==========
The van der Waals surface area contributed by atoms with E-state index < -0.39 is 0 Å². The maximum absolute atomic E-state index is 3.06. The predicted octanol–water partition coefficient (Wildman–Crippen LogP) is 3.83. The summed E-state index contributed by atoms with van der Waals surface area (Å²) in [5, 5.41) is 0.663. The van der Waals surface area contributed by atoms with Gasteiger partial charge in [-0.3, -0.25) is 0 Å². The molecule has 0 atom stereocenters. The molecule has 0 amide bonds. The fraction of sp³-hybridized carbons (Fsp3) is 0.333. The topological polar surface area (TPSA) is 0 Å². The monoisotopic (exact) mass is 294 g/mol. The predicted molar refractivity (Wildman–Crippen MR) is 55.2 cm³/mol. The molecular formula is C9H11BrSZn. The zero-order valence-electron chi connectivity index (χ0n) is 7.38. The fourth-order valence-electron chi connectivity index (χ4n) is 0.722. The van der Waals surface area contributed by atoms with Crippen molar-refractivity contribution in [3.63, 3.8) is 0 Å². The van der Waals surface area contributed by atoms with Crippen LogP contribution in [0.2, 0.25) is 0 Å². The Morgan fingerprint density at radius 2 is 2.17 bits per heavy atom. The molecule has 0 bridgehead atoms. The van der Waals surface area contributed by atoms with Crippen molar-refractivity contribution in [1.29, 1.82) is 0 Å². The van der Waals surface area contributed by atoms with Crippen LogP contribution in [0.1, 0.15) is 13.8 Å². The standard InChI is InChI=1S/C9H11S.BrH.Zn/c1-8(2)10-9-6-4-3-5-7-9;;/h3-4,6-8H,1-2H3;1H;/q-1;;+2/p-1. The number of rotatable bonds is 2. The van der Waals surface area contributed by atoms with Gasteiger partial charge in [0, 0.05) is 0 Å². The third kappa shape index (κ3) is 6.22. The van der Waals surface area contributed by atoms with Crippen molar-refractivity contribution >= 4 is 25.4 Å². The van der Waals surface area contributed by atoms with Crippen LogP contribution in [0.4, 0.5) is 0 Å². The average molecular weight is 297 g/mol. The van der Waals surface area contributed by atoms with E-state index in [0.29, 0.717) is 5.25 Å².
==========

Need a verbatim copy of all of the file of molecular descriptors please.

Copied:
The van der Waals surface area contributed by atoms with E-state index < -0.39 is 0 Å². The maximum absolute atomic E-state index is 3.06. The predicted octanol–water partition coefficient (Wildman–Crippen LogP) is 3.83. The summed E-state index contributed by atoms with van der Waals surface area (Å²) in [5, 5.41) is 0.663. The van der Waals surface area contributed by atoms with Gasteiger partial charge in [-0.3, -0.25) is 0 Å². The molecule has 0 atom stereocenters. The molecule has 0 amide bonds. The fraction of sp³-hybridized carbons (Fsp3) is 0.333. The topological polar surface area (TPSA) is 0 Å². The monoisotopic (exact) mass is 294 g/mol. The predicted molar refractivity (Wildman–Crippen MR) is 55.2 cm³/mol. The molecular formula is C9H11BrSZn. The zero-order valence-electron chi connectivity index (χ0n) is 7.38. The fourth-order valence-electron chi connectivity index (χ4n) is 0.722. The van der Waals surface area contributed by atoms with Crippen molar-refractivity contribution in [3.63, 3.8) is 0 Å². The van der Waals surface area contributed by atoms with Crippen LogP contribution in [0.2, 0.25) is 0 Å². The Morgan fingerprint density at radius 2 is 2.17 bits per heavy atom. The molecule has 0 bridgehead atoms. The van der Waals surface area contributed by atoms with Crippen molar-refractivity contribution in [1.29, 1.82) is 0 Å². The van der Waals surface area contributed by atoms with Crippen LogP contribution in [0.1, 0.15) is 13.8 Å². The standard InChI is InChI=1S/C9H11S.BrH.Zn/c1-8(2)10-9-6-4-3-5-7-9;;/h3-4,6-8H,1-2H3;1H;/q-1;;+2/p-1. The number of rotatable bonds is 2. The van der Waals surface area contributed by atoms with Gasteiger partial charge in [0, 0.05) is 0 Å². The third kappa shape index (κ3) is 6.22. The van der Waals surface area contributed by atoms with Crippen molar-refractivity contribution >= 4 is 25.4 Å². The van der Waals surface area contributed by atoms with Crippen LogP contribution in [0.4, 0.5) is 0 Å². The average molecular weight is 297 g/mol. The van der Waals surface area contributed by atoms with E-state index in [0.29, 0.717) is 5.25 Å².